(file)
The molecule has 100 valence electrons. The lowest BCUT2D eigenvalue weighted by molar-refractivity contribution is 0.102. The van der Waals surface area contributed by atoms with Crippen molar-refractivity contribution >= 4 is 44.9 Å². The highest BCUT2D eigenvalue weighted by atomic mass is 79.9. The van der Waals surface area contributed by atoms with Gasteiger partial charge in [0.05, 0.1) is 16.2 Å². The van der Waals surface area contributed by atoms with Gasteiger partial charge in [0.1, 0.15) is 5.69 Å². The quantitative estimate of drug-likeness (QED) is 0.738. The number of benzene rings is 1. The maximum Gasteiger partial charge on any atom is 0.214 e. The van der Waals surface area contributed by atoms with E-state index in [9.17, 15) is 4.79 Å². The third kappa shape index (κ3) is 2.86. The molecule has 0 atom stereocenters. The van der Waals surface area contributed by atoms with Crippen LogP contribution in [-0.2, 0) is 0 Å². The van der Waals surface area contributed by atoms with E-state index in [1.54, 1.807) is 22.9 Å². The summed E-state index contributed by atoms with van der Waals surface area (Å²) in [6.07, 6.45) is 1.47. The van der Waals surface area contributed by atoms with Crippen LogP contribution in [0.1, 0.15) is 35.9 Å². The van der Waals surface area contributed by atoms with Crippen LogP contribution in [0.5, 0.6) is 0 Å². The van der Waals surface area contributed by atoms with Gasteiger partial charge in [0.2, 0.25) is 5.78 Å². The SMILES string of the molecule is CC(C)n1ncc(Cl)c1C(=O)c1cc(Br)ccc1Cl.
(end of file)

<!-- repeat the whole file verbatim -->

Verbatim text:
The molecule has 100 valence electrons. The lowest BCUT2D eigenvalue weighted by molar-refractivity contribution is 0.102. The van der Waals surface area contributed by atoms with Crippen molar-refractivity contribution >= 4 is 44.9 Å². The highest BCUT2D eigenvalue weighted by atomic mass is 79.9. The van der Waals surface area contributed by atoms with Gasteiger partial charge in [0.05, 0.1) is 16.2 Å². The van der Waals surface area contributed by atoms with Gasteiger partial charge in [0.1, 0.15) is 5.69 Å². The quantitative estimate of drug-likeness (QED) is 0.738. The number of benzene rings is 1. The maximum Gasteiger partial charge on any atom is 0.214 e. The van der Waals surface area contributed by atoms with E-state index in [9.17, 15) is 4.79 Å². The third kappa shape index (κ3) is 2.86. The molecule has 0 atom stereocenters. The van der Waals surface area contributed by atoms with Crippen LogP contribution in [-0.2, 0) is 0 Å². The van der Waals surface area contributed by atoms with E-state index in [1.54, 1.807) is 22.9 Å². The summed E-state index contributed by atoms with van der Waals surface area (Å²) in [6.07, 6.45) is 1.47. The van der Waals surface area contributed by atoms with Crippen LogP contribution in [0.1, 0.15) is 35.9 Å². The van der Waals surface area contributed by atoms with Crippen LogP contribution in [0.5, 0.6) is 0 Å². The van der Waals surface area contributed by atoms with Gasteiger partial charge in [0.2, 0.25) is 5.78 Å². The SMILES string of the molecule is CC(C)n1ncc(Cl)c1C(=O)c1cc(Br)ccc1Cl.